photo of Alys Fowler

Plastic-free green gardening
tips from TV’s Alys Fowler

Plastic-free gardening?

I’m not perfect but I try to take a plastic-free challenge in my garden and on my allotment.

One alternative to plastic plant pots is to use biodegradable ones. I particularly like Vipots (they look and feel like regular pots but are plastic-free) – if cared for they last several years. When they do finally crack, they can go straight on to the compost.

Another option is to re-use kitchen plastic like yoghurt pots, takeaway containers – perfect for seedlings. Afterwards you can recycle them in the council system.

Diverting plastic from landfill is well worthwhile. Plastic plant pots are hard to recycle, but local horticultural groups or garden centres might take them. Companies like TerraCycle and Filcris are also good for repurposing old plastic and other materials into products that are useful for the garden.

If you have enough space for a greenhouse you can grow year-round salads and greens. Try eBay, Freecycle and Gumtree for preloved plastic-free ones. Metal greenhouses are easier to put up than wooden ones in my experience, but the latter are easier to bodge.

Good gardening starts with the soil

Good gardens are defined by good soil. When loved and cared for, soil creates a home for everything else.

It may be difficult clay or thin sand in places, but garden soil is a precious resource – containing billions of microbes, bacteria, fungi, protozoa and other tiny but essential life forms.

Any green gardener’s mantra must start with making compost to feed your soil. Compost also stops biodegradable and organic material from ending up in landfill. Compost heaps and bins are an important wildlife habitat: all sorts of things can live beneath the bin lid, including slow worms, frogs, beetles and bees.

If you don’t have space for a compost bin in your garden, then an indoor Bokashi bin (a Japanese composting method that pickles your food waste) can be ideal.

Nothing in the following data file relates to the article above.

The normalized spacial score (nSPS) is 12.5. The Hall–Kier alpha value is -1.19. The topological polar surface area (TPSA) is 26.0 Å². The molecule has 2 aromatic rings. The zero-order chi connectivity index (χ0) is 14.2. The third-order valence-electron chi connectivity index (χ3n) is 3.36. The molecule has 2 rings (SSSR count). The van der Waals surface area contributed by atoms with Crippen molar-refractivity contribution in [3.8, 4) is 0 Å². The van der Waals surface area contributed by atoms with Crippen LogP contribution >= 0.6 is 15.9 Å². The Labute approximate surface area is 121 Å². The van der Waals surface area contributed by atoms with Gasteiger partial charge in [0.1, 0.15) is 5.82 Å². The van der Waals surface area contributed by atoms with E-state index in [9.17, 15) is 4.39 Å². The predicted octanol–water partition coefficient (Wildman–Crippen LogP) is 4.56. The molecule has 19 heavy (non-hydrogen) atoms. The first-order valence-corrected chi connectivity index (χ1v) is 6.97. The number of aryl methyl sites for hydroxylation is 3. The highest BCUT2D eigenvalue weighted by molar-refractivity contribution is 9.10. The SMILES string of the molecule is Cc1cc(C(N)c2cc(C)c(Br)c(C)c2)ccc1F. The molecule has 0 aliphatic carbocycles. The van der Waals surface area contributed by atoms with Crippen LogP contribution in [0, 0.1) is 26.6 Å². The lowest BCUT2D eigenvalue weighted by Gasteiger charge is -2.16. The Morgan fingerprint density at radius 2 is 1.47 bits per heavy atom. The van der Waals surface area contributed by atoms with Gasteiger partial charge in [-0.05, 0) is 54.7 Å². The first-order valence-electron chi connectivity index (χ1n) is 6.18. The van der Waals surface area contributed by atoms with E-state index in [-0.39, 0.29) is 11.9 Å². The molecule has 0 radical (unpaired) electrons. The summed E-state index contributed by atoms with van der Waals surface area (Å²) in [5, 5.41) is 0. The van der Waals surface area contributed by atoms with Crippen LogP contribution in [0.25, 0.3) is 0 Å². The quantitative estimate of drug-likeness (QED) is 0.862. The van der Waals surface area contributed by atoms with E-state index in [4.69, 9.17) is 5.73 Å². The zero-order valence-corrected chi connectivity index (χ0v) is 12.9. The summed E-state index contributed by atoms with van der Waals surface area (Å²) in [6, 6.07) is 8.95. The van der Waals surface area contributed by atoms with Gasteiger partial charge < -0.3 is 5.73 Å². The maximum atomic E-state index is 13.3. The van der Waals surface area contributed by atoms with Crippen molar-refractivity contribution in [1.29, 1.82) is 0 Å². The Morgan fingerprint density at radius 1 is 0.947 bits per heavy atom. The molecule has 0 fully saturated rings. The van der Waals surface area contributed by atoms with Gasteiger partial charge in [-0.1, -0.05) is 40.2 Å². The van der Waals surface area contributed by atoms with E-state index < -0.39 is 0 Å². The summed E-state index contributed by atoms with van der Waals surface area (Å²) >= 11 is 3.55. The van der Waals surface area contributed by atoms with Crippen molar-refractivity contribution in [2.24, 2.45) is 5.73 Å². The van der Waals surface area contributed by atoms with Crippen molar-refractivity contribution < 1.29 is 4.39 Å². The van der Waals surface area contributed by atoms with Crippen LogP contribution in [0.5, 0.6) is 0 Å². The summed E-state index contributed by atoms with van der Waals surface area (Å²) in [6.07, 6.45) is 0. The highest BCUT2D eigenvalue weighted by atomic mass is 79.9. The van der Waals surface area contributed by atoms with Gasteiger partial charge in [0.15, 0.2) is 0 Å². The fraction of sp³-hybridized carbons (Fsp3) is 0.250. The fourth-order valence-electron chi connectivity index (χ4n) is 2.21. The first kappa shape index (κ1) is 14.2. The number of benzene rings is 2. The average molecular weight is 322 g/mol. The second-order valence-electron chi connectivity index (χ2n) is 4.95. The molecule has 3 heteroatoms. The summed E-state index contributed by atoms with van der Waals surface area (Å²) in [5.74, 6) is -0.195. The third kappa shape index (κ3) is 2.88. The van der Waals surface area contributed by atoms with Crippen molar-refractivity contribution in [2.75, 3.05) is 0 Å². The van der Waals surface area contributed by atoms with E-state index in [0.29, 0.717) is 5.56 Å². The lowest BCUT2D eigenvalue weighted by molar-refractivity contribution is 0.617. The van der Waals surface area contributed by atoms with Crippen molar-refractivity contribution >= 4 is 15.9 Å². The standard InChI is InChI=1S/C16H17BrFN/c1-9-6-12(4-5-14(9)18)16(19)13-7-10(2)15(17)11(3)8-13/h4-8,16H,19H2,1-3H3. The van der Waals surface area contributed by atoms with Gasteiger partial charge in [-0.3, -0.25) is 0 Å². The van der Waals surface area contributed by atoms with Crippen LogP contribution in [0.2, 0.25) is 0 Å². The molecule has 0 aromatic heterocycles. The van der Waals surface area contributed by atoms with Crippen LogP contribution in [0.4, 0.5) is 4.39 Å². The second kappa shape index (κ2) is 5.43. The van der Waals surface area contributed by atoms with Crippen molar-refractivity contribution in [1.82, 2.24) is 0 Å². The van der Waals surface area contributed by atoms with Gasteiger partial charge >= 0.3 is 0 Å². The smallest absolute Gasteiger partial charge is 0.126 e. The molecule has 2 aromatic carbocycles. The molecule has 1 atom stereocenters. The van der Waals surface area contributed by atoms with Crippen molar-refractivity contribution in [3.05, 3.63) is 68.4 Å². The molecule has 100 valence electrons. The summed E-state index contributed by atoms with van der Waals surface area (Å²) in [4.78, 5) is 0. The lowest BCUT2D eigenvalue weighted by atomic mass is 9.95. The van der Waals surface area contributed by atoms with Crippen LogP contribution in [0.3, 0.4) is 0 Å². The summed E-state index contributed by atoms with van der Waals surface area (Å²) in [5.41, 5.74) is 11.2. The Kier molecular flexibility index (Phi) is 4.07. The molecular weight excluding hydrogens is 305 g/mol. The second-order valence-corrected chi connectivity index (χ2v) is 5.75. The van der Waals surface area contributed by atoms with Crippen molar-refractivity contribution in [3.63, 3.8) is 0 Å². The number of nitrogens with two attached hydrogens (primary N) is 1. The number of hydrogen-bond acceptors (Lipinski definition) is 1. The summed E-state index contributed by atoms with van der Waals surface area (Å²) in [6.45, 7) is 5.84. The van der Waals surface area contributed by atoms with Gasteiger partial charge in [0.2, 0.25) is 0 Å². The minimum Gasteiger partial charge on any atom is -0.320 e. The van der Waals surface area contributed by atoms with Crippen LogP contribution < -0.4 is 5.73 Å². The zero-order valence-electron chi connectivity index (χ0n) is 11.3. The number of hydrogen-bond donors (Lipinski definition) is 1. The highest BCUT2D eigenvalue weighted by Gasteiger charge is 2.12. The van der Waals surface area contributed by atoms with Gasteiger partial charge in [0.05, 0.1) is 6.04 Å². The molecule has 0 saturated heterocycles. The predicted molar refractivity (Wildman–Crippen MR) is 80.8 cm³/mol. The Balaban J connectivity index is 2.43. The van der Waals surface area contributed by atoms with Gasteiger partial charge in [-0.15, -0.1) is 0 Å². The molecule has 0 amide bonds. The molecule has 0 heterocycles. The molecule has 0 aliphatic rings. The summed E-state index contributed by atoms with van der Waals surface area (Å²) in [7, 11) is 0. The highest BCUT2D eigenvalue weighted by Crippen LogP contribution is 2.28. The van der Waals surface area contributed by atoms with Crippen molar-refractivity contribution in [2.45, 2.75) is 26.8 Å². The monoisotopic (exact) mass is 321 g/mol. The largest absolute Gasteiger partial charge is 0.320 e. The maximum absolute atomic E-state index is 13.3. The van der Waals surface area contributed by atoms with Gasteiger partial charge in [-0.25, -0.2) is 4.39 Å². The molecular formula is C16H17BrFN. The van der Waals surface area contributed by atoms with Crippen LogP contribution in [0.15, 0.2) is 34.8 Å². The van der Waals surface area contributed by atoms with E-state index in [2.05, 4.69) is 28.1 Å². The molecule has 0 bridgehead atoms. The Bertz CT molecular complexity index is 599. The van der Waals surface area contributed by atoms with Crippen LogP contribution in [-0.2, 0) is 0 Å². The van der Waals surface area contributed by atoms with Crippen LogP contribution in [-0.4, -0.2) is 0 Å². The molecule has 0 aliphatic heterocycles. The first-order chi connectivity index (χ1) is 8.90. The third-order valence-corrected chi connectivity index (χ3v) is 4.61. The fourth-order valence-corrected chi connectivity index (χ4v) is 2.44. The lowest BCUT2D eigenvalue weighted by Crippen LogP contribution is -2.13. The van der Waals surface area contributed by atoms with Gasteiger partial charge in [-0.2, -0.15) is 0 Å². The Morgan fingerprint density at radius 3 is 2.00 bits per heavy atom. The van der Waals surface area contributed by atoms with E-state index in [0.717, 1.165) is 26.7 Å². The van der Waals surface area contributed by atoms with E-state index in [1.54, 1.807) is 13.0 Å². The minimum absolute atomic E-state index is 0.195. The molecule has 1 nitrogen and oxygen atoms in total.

Garden ponds and wild areas

After a compost heap, a garden pond is perhaps the next most important habitat you can create. It could be as small as an ordinary bucket sunk into the ground, but as long as it contains clean rainwater and has a way for insects and amphibians to get out (a brick or plants at the edge for them to cling on to), then it’s doing a vital job.

Undisturbed places are essential for insects to overwinter, nest and reproduce, so consider creating a dead hedge (a pile of dead, woody material that is left alone to rot down). Or leaving some deliberately neglected spaces, say, behind the shed, under some shrubs or at the back of a border.

Growing without peat and pesticides

Peatlands are endangered habitats that absorb greenhouse gases and support plants and animals that can’t survive elsewhere. It makes no sense to destroy them just so people can use peat in the garden. Especially when there are some fine alternatives: SylvaGrow is my absolute favourite peat-free compost (its handy 15 litre bag can be lugged home on the bus).

Good peat-free compost is still not as readily available as it should be, and there are some awful substitutes made from green waste that make growing things really hard work. But you can always make your own using either sieved home-made compost or shop-bought peat-free mixed together with sand, fine grit, leaf mould and – if you can get it – loam. The ratio is roughly 2 parts homemade compost, 1 part sand, 1 part loam, 1 part leaf mould/composted bark.

For pesticide-free, peat-free "plugs" (baby plants), I’ve found Organic Plants to be one of the very best suppliers. I also like Rocket Gardens for its brilliantly packaged veg plugs that you can use for everything from balconies to allotments. And Growers Organics has a good selection of plants, including herbs and fruit.

Homemade leaf mulch and fertiliser

You can't buy leaf mould and yet it’s some of the most magical stuff for the garden. Leaf mould is merely autumn leaves rotted down for at least a year. At this point it makes an excellent mulch (loosely placed on the soil surface to keep in moisture and suppress weeds), particularly around fruit trees, shrubs and bulbs. It might still need to break down further in order to use it in your seed mix (two years is best).

Biodegradable leaf sacks are a very good way to store those autumn leaves.

Comfrey leaves rotted down in water make an easy, natural liquid fertiliser for all garden plants. Simply stuff the leaves into a bucket, top up with rainwater and leave to rot down with a lid on it. The result can then be diluted (1 part comfrey solution to 15 parts water) and used to feed your plants. Go for Russian comfrey (Symphytum x uplandicum ‘Bocking 14’), which doesn’t self-seed so much.

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